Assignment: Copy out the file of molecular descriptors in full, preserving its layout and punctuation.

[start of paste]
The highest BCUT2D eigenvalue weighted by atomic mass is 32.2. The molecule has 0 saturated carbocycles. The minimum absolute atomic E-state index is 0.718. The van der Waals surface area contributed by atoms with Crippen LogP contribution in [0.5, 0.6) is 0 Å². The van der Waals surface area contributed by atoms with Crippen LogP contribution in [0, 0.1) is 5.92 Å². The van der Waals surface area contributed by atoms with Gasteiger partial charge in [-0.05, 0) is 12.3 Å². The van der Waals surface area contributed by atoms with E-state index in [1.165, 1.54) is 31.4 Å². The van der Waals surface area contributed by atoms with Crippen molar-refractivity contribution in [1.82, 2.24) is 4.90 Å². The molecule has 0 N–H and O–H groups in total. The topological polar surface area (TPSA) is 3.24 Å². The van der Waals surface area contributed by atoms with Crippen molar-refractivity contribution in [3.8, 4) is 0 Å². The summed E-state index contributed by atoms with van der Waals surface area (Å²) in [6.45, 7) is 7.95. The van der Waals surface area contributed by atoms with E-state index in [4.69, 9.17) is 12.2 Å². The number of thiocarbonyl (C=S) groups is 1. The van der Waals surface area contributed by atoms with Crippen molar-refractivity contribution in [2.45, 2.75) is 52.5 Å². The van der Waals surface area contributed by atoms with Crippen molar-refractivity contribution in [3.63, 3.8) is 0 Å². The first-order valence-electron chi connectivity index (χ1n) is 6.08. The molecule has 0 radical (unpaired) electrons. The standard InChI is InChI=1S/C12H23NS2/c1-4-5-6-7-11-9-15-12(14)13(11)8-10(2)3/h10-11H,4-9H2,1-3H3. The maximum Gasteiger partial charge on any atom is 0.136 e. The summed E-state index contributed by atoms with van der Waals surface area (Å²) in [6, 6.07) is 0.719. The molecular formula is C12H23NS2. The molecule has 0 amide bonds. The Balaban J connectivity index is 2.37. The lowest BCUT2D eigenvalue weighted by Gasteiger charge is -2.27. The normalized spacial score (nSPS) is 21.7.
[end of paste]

The highest BCUT2D eigenvalue weighted by atomic mass is 32.2. The molecule has 0 saturated carbocycles. The minimum absolute atomic E-state index is 0.718. The van der Waals surface area contributed by atoms with Crippen LogP contribution in [0.5, 0.6) is 0 Å². The van der Waals surface area contributed by atoms with Crippen LogP contribution in [0, 0.1) is 5.92 Å². The van der Waals surface area contributed by atoms with Gasteiger partial charge in [-0.05, 0) is 12.3 Å². The van der Waals surface area contributed by atoms with E-state index in [1.165, 1.54) is 31.4 Å². The van der Waals surface area contributed by atoms with Crippen molar-refractivity contribution in [1.82, 2.24) is 4.90 Å². The molecule has 0 N–H and O–H groups in total. The topological polar surface area (TPSA) is 3.24 Å². The van der Waals surface area contributed by atoms with Crippen molar-refractivity contribution in [3.8, 4) is 0 Å². The summed E-state index contributed by atoms with van der Waals surface area (Å²) in [6.45, 7) is 7.95. The van der Waals surface area contributed by atoms with E-state index in [4.69, 9.17) is 12.2 Å². The number of thiocarbonyl (C=S) groups is 1. The van der Waals surface area contributed by atoms with Crippen molar-refractivity contribution in [2.45, 2.75) is 52.5 Å². The van der Waals surface area contributed by atoms with Crippen molar-refractivity contribution in [3.63, 3.8) is 0 Å². The first-order valence-electron chi connectivity index (χ1n) is 6.08. The molecule has 0 radical (unpaired) electrons. The standard InChI is InChI=1S/C12H23NS2/c1-4-5-6-7-11-9-15-12(14)13(11)8-10(2)3/h10-11H,4-9H2,1-3H3. The maximum Gasteiger partial charge on any atom is 0.136 e. The summed E-state index contributed by atoms with van der Waals surface area (Å²) in [6, 6.07) is 0.719. The molecular formula is C12H23NS2. The molecule has 0 amide bonds. The Balaban J connectivity index is 2.37. The lowest BCUT2D eigenvalue weighted by Gasteiger charge is -2.27. The normalized spacial score (nSPS) is 21.7.